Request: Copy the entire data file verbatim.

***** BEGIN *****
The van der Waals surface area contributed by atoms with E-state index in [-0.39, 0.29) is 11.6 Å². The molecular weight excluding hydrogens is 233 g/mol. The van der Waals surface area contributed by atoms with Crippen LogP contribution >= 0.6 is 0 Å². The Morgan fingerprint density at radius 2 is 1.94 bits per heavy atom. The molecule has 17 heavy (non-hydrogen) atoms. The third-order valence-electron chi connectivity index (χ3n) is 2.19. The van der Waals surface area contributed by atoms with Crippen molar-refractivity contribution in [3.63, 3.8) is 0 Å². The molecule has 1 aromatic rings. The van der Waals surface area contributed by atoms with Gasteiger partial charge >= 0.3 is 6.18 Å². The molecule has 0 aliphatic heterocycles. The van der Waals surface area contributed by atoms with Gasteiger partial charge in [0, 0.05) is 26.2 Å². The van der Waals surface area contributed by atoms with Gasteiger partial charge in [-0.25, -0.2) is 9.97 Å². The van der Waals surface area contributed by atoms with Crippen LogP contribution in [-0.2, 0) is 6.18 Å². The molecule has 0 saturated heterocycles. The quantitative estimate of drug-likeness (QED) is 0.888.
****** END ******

The van der Waals surface area contributed by atoms with E-state index in [-0.39, 0.29) is 11.6 Å². The molecular weight excluding hydrogens is 233 g/mol. The van der Waals surface area contributed by atoms with Crippen LogP contribution >= 0.6 is 0 Å². The Morgan fingerprint density at radius 2 is 1.94 bits per heavy atom. The molecule has 17 heavy (non-hydrogen) atoms. The third-order valence-electron chi connectivity index (χ3n) is 2.19. The van der Waals surface area contributed by atoms with Crippen molar-refractivity contribution in [3.63, 3.8) is 0 Å². The molecule has 1 aromatic rings. The van der Waals surface area contributed by atoms with Gasteiger partial charge >= 0.3 is 6.18 Å². The molecule has 0 aliphatic heterocycles. The van der Waals surface area contributed by atoms with Gasteiger partial charge in [0, 0.05) is 26.2 Å². The van der Waals surface area contributed by atoms with Gasteiger partial charge in [-0.25, -0.2) is 9.97 Å². The van der Waals surface area contributed by atoms with Crippen LogP contribution in [-0.2, 0) is 6.18 Å². The molecule has 0 saturated heterocycles. The quantitative estimate of drug-likeness (QED) is 0.888.